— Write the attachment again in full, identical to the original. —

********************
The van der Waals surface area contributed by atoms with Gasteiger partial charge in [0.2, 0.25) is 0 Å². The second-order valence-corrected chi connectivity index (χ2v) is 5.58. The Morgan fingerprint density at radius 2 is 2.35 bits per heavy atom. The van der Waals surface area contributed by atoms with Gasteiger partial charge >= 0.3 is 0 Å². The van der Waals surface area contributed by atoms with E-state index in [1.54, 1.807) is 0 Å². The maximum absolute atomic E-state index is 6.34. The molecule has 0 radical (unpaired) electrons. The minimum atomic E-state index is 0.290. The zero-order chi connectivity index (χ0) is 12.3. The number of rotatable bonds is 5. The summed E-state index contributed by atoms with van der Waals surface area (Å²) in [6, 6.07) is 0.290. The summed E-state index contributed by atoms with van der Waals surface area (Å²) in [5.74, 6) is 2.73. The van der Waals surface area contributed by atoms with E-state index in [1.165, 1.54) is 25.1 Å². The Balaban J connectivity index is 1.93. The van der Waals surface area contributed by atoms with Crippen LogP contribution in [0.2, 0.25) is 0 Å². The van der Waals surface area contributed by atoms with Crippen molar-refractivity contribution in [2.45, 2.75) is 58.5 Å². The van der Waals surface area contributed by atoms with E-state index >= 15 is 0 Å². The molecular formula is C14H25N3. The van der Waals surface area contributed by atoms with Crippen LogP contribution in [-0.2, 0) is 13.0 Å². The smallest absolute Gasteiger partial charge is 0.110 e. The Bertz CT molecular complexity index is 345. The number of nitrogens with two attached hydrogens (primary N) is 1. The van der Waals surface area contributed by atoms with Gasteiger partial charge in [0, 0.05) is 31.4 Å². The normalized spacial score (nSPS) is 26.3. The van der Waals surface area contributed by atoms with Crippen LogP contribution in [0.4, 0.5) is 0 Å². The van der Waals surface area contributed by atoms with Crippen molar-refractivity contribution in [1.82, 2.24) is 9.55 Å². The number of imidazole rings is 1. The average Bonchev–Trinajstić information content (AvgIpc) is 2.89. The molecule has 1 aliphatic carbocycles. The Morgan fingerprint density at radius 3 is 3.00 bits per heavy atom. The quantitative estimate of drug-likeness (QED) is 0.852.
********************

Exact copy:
The van der Waals surface area contributed by atoms with Gasteiger partial charge in [0.2, 0.25) is 0 Å². The second-order valence-corrected chi connectivity index (χ2v) is 5.58. The Morgan fingerprint density at radius 2 is 2.35 bits per heavy atom. The van der Waals surface area contributed by atoms with Gasteiger partial charge >= 0.3 is 0 Å². The van der Waals surface area contributed by atoms with E-state index in [1.54, 1.807) is 0 Å². The maximum absolute atomic E-state index is 6.34. The molecule has 0 radical (unpaired) electrons. The minimum atomic E-state index is 0.290. The zero-order chi connectivity index (χ0) is 12.3. The number of rotatable bonds is 5. The summed E-state index contributed by atoms with van der Waals surface area (Å²) in [6, 6.07) is 0.290. The summed E-state index contributed by atoms with van der Waals surface area (Å²) in [5.74, 6) is 2.73. The van der Waals surface area contributed by atoms with E-state index in [1.165, 1.54) is 25.1 Å². The Balaban J connectivity index is 1.93. The van der Waals surface area contributed by atoms with Crippen LogP contribution in [0.2, 0.25) is 0 Å². The van der Waals surface area contributed by atoms with Crippen molar-refractivity contribution in [2.45, 2.75) is 58.5 Å². The van der Waals surface area contributed by atoms with E-state index >= 15 is 0 Å². The molecular formula is C14H25N3. The van der Waals surface area contributed by atoms with Crippen LogP contribution in [-0.2, 0) is 13.0 Å². The smallest absolute Gasteiger partial charge is 0.110 e. The Bertz CT molecular complexity index is 345. The number of nitrogens with two attached hydrogens (primary N) is 1. The van der Waals surface area contributed by atoms with Gasteiger partial charge in [0, 0.05) is 31.4 Å². The normalized spacial score (nSPS) is 26.3. The van der Waals surface area contributed by atoms with Crippen LogP contribution in [0.4, 0.5) is 0 Å². The van der Waals surface area contributed by atoms with Crippen molar-refractivity contribution in [1.82, 2.24) is 9.55 Å². The number of imidazole rings is 1. The average Bonchev–Trinajstić information content (AvgIpc) is 2.89. The molecule has 1 aliphatic carbocycles. The Morgan fingerprint density at radius 3 is 3.00 bits per heavy atom. The quantitative estimate of drug-likeness (QED) is 0.852.